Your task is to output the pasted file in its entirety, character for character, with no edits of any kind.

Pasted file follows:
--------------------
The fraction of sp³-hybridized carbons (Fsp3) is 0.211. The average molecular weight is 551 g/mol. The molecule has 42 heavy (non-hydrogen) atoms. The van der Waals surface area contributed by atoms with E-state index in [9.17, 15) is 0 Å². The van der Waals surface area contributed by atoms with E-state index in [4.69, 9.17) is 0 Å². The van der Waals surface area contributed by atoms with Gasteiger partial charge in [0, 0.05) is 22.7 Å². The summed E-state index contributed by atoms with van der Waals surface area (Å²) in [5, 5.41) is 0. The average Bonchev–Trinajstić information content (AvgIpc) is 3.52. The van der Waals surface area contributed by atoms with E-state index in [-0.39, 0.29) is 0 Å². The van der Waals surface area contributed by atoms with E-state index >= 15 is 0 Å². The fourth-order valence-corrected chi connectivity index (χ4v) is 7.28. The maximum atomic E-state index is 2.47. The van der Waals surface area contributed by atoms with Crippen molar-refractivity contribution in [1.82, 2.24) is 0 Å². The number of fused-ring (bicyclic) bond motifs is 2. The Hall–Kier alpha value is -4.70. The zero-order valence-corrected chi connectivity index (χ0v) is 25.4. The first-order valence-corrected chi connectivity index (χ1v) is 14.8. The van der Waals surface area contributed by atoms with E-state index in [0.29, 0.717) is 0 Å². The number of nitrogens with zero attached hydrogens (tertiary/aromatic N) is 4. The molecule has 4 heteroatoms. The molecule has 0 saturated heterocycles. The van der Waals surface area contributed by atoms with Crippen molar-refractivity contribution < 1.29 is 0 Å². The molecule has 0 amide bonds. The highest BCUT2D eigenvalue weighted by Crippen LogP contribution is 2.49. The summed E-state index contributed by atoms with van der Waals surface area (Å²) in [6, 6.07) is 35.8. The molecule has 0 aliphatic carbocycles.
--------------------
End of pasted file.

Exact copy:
The fraction of sp³-hybridized carbons (Fsp3) is 0.211. The average molecular weight is 551 g/mol. The molecule has 42 heavy (non-hydrogen) atoms. The van der Waals surface area contributed by atoms with E-state index in [9.17, 15) is 0 Å². The van der Waals surface area contributed by atoms with E-state index in [4.69, 9.17) is 0 Å². The van der Waals surface area contributed by atoms with Gasteiger partial charge in [0, 0.05) is 22.7 Å². The summed E-state index contributed by atoms with van der Waals surface area (Å²) in [5, 5.41) is 0. The average Bonchev–Trinajstić information content (AvgIpc) is 3.52. The van der Waals surface area contributed by atoms with E-state index in [-0.39, 0.29) is 0 Å². The van der Waals surface area contributed by atoms with E-state index >= 15 is 0 Å². The fourth-order valence-corrected chi connectivity index (χ4v) is 7.28. The maximum atomic E-state index is 2.47. The van der Waals surface area contributed by atoms with Crippen molar-refractivity contribution in [1.82, 2.24) is 0 Å². The number of fused-ring (bicyclic) bond motifs is 2. The Hall–Kier alpha value is -4.70. The zero-order valence-corrected chi connectivity index (χ0v) is 25.4. The first-order valence-corrected chi connectivity index (χ1v) is 14.8. The van der Waals surface area contributed by atoms with E-state index in [0.29, 0.717) is 0 Å². The number of nitrogens with zero attached hydrogens (tertiary/aromatic N) is 4. The molecule has 4 heteroatoms. The molecule has 0 saturated heterocycles. The van der Waals surface area contributed by atoms with Crippen molar-refractivity contribution < 1.29 is 0 Å². The molecule has 0 amide bonds. The highest BCUT2D eigenvalue weighted by Crippen LogP contribution is 2.49. The summed E-state index contributed by atoms with van der Waals surface area (Å²) in [6, 6.07) is 35.8. The molecule has 0 aliphatic carbocycles.